The presence of roughness elements on the urban surface implicitly modifies turbulent length scales

Drag parameterization based on the equivalent drag coefficient

Accordingly, characterizing drag impacts converts to evaluating the drag coefficient

The last term parameterized is the dissipation length scale from Eq. (

The left panels (

In this section, we evaluate the predictability of two modifications to the original MLUCM developed in

Four scenarios tested in the present study with the combination of the EDMF approach (Sect.

Vertical profiles of velocity (

Figure

The prediction of streamwise velocity does not present a great variation, where 1D-

For TKE estimation, 1D-

The variation in the performance of scenarios is not pronounced across different height variability, which further consolidates the binning strategy for parameterization in the present study. To evaluate the comprehensive performance of scenarios over different height configurations, Fig.

Difference in the root mean square error (RMSE) between the original MLUCM v2.0 (

The new parameterizations with refined transport characterization represent an overall improvement over the previous multi-layer model

This study refined the characterization of the transport of flow properties for the multi-layer urban canopy model via a separate parameterization of TKE diffusion and introduced a “mass-flux” term for the dispersive transport of momentum. The updated multi-layer model demonstrates an improved performance by correcting the underestimation of turbulent exchange and velocity below the mean building height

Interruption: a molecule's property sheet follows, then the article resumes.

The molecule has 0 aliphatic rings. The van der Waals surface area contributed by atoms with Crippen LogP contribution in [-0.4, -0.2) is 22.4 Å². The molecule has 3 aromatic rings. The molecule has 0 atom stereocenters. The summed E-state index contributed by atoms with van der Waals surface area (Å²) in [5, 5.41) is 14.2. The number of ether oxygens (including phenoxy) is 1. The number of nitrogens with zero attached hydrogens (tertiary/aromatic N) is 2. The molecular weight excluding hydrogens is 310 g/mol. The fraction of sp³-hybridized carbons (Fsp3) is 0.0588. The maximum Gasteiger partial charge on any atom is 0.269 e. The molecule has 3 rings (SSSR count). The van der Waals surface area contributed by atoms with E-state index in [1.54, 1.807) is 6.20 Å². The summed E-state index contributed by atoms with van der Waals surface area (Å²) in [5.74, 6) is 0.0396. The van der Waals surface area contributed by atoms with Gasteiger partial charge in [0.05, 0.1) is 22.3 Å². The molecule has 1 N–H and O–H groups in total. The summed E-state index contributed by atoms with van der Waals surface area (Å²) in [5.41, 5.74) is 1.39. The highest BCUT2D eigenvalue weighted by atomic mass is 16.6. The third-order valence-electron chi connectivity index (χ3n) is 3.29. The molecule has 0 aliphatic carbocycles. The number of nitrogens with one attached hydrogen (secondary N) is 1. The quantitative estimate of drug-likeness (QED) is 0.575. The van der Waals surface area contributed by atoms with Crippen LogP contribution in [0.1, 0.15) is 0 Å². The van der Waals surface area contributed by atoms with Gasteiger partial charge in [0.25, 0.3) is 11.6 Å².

By analyzing 49 LES simulations over staggered urban arrays of uniform and variable building height and comprehensive density coverage, we found the turbulent exchange rate of momentum is similar to that for scalars but 3.5 times lower than TKE. However, the previous model (MLUCM v2.0,

Regarding applications, the enhanced model, which addresses the underprediction of in-canopy TKE, has the potential to alleviate the overestimation of daytime air temperature and diurnal temperature range

We also revealed the distinct horizontal distribution of dispersive momentum flux, which is induced by flow heterogeneity responding to windward (quadrant 3, upward), lateral (quadrant 4, downward), and leeward (quadrant 2, downward) flow patterns. In response to this complication, we applied a sampling filter to the cumulative density function of the dispersive transport to segment the building-induced contribution (MF) that scales well with the pressure gradient and the rest of the relatively undisturbed component that can be securely lumped into the turbulent counterpart in the 1.5-order turbulent closure (ED). The EDMF framework, having successfully modeled the planetary boundary layer with flow heterogeneity induced by thermal effects, was demonstrated to be also favorable for the representation of flow heterogeneity caused by rigid building volumes. The new framework enables an explicit consideration of the impact of flow heterogeneity in MLUCM, improving our ability to calibrate the model for simulations of complex canopy flow.

With adaptations to the parameterizations of drag coefficient and dissipation length scale to account for building height variability, the model configuration that includes both the updated eddy diffusivity of TKE (